Even someone like me who isn’t under the spell of football knew who Peter Taylor was. He’d been a footballer but I remember him as a manager. He and Brian Clough formed one of the most legendary partnerships in football history. For years top division football in the seventies was dominated by the usual few teams and Nottingham Forest were stuck way down in the nether regions. The club frothed out of the murky lower levels to the very top in a short space of time under Brian Clough and Peter Taylor’s management. There’s even a statue of the famous duo.
Peter came full circle as he’d started with Nottingham Forest as a lad. He was one of eight children raised in Nottingham. It was his future wife the 14-year-old Lily that persuaded her boyfriend to play for her father's football team and he was soon spotted and signed up by Nottingham Forest. There was no job for him: as the Second World War raged he made his first team debut aged just 16 and started his football career.
I won’t summarise his career but by 34 his football days were over due to injury and he went into management. All the time he’d been playing he was learning from Coventry manager Harry Storer while getting to know Middlesbrough striker Brian Clough who was six years younger. In 1962 he was managing Burton Albion and three years later Brian appointed him as his assistant at Hartlepool United. They built an effective squad and famous partnership started. They were a well-matched pair and went as one entity to Derby County in May 1967. Within five years the club fizzed up to the top division. In 1973 both resigned as they didn’t rub along well with the board of directors and moved to Brighton & Hove Albion
By 1976 both were managing Nottingham Forest. As they had done at Derby they lifted the team up to top-flight in 1976–77 and even won the league title in 1977–78. Nowadays they be paid in millions. They went on a spending sprees buying terrific players and Peter authorised the English game's first £1 million transfer (buying Trevor Francis from Birmingham City - I can remember him in my football sticker book.) They seemed to know which play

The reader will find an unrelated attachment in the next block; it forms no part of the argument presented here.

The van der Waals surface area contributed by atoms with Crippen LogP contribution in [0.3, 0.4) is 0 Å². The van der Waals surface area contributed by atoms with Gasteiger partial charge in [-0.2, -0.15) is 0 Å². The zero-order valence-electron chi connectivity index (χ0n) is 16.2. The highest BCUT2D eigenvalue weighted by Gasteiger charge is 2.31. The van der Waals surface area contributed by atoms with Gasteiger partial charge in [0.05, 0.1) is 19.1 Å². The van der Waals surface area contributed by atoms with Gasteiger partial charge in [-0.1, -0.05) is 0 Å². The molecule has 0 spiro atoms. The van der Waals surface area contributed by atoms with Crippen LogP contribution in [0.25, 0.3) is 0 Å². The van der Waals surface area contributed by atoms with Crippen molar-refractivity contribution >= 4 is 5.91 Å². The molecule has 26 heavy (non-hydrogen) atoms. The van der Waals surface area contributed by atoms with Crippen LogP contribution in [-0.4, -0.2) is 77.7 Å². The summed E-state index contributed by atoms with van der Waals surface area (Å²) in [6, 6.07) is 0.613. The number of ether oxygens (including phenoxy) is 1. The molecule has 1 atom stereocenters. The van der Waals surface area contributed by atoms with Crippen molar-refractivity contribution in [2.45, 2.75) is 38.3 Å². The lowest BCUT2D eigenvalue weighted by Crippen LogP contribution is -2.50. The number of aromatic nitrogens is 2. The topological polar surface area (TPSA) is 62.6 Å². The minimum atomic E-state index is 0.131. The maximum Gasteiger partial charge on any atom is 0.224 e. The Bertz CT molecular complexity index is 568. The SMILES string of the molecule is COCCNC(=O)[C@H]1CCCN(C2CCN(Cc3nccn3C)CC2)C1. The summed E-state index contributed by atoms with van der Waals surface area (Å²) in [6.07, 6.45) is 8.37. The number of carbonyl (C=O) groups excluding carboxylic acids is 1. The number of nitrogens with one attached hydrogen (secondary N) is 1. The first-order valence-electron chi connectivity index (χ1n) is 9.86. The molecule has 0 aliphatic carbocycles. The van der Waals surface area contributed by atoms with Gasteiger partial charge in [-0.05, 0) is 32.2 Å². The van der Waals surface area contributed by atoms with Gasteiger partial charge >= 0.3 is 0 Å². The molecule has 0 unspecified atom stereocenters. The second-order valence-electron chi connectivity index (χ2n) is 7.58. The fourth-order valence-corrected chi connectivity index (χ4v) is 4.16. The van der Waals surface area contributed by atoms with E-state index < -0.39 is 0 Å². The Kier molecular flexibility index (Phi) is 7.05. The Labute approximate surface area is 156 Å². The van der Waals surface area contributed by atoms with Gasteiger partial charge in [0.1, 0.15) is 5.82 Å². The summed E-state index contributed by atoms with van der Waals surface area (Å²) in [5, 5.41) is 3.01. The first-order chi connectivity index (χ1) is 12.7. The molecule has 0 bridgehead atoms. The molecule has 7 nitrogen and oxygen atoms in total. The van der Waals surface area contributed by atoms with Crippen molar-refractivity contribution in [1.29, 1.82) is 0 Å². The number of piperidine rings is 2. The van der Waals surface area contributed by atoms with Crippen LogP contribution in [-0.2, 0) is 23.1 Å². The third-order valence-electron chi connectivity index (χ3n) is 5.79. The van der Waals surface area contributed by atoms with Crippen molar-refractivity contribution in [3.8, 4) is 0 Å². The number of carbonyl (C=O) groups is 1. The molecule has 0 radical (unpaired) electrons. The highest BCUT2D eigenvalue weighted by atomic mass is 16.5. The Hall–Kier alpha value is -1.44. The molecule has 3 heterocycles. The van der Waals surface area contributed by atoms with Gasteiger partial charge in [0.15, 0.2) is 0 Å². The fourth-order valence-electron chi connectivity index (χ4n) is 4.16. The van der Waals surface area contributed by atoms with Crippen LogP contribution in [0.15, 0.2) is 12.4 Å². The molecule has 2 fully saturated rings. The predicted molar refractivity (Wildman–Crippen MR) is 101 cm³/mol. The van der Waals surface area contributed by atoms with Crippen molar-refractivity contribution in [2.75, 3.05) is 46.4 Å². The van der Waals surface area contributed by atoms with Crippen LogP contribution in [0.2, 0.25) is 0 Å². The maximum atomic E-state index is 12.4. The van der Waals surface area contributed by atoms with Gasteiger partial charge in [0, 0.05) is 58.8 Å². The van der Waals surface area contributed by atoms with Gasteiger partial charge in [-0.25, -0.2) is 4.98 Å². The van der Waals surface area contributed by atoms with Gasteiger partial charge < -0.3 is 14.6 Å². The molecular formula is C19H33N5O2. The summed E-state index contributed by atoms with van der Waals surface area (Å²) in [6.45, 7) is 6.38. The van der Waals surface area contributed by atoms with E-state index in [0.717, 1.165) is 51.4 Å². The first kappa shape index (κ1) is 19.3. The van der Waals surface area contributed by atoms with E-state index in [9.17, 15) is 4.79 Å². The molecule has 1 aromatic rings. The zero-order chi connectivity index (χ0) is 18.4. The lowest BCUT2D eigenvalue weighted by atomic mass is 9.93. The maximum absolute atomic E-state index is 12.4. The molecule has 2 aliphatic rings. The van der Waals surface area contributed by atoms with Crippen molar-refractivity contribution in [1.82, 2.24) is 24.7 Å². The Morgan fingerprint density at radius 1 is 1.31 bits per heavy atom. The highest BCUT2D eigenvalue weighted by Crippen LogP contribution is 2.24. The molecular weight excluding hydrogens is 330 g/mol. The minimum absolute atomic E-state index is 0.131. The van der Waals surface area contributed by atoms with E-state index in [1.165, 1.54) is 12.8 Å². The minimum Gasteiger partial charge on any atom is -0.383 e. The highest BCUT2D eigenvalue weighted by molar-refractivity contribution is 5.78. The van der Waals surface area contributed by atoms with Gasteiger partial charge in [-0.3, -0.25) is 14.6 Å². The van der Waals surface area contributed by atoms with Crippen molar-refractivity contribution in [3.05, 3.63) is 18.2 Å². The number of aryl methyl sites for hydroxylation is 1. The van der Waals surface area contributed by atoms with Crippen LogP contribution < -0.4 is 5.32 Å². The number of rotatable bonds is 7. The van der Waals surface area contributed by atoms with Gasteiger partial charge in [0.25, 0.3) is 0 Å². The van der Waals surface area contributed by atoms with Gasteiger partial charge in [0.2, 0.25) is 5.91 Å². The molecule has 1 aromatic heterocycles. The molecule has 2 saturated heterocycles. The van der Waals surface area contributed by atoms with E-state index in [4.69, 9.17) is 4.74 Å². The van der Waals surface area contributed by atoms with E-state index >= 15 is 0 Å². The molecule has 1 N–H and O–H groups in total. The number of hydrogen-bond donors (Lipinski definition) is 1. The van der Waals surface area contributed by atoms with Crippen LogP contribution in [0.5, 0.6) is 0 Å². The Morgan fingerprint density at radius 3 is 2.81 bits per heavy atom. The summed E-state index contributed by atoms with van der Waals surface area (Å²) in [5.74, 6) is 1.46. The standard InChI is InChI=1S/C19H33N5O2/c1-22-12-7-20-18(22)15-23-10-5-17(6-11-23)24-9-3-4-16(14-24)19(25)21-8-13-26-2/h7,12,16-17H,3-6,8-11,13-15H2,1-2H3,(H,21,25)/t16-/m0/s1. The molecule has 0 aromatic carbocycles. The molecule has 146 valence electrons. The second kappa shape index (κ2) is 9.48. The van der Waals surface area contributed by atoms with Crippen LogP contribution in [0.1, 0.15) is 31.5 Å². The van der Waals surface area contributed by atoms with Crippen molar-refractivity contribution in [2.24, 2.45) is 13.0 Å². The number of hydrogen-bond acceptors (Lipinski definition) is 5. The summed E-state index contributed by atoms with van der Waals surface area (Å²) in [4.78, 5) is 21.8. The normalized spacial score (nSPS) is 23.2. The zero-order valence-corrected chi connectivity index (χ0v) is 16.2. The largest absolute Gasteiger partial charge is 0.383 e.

Peter retired in May 1982 aged 54 (Brian Clough stayed on for another eleven seasons but the teams were never as effective with Peter.) Brian didn’t mind giving credit where it was due and said, "I'm not equipped to manage successfully without Peter Taylor. I am the shop window and he is the goods in the back." Brian Clough was the forceful motivating power but Peter had the essence of picking talented players. Brian Clough was the famous one and Peter didn’t mind; they got on and often finished each other's sentences.
Oddly he came out of retirement to manage Derby. At the time the two old chums got on. There was a wobble in the autumn of 1980 when Peter published a book called With Clough and hadn’t told his chum he’d written it. Things turned permanently sour over a dispute over the transfer of John Robertson from Nottingham Forest to Derby. Brian Clough saw his chum as a"a snake-in-the-grass" for not letting him know summarising it in his usual direct way, “We pass each other on the A52 going to work on most days of the week. But if his car broke down and I saw him thumbing a lift, I wouldn't pick him up, I'd run him over". They never spoke to one another again.
In October 1990 the 62-year-old Peter Taylor was on holiday in Majorca when he died suddenly of pulmonary fibrosis (a build-up of scar tissue in the lungs.) When his old chum Brian Clough was told of the news he wept heavily. He attended the funeral and dedicated his autobiography to Peter, his story headed up with the well-meant words: "To Peter. Still miss you badly. You once said: 'When you get shot of me there won't be as much laughter in your life'. You were right".
I found the church in an affluent area and I thought the Sat-Nav was drunk again as I seemed to be heading toward a nature reserve. I drove slowly along a quiet tree-lined track not sure if cars were allowed. There was not one person around to tell me otherwise. I was about to turn around when – above tall evergreens - I spotted a taller church spire. This was it. I found the church doors to be locked. Often I go inside the churches I visit, rant at an imaginary meat-eating flock, say a prayer for my mum (often on knees) or do a loud cheek-pop to break the silence but I couldn’t get in.
I strolled around the back to a few graves. Not many people are buried here bearing in mind the hulking size of the church. I found Peter quite quickly. He left behind a wife, a couple of kids and a groove in football’s history books.
There’s even commemorating the famous duo (note the cheesy grin)…